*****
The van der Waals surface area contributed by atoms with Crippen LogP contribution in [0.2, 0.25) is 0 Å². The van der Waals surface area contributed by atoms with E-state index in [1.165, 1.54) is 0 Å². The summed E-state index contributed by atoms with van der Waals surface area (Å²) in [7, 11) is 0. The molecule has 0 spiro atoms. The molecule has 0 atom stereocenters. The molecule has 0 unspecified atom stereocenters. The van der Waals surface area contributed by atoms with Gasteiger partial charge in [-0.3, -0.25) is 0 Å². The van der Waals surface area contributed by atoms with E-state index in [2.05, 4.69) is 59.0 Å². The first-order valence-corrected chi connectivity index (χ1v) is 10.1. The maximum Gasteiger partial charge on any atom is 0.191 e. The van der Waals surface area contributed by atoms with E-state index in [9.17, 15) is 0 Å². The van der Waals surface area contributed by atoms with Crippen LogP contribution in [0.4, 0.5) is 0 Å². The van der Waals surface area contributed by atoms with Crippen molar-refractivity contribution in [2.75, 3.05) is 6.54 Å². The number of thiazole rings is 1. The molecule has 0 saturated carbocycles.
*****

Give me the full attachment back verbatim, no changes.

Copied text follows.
The van der Waals surface area contributed by atoms with Crippen LogP contribution in [0.2, 0.25) is 0 Å². The van der Waals surface area contributed by atoms with E-state index in [1.165, 1.54) is 0 Å². The summed E-state index contributed by atoms with van der Waals surface area (Å²) in [7, 11) is 0. The molecule has 0 spiro atoms. The molecule has 0 atom stereocenters. The molecule has 0 unspecified atom stereocenters. The van der Waals surface area contributed by atoms with Gasteiger partial charge in [-0.3, -0.25) is 0 Å². The van der Waals surface area contributed by atoms with E-state index in [2.05, 4.69) is 59.0 Å². The first-order valence-corrected chi connectivity index (χ1v) is 10.1. The maximum Gasteiger partial charge on any atom is 0.191 e. The van der Waals surface area contributed by atoms with E-state index in [9.17, 15) is 0 Å². The van der Waals surface area contributed by atoms with Crippen LogP contribution in [0.4, 0.5) is 0 Å². The van der Waals surface area contributed by atoms with Crippen molar-refractivity contribution in [2.75, 3.05) is 6.54 Å². The number of thiazole rings is 1. The molecule has 0 saturated carbocycles.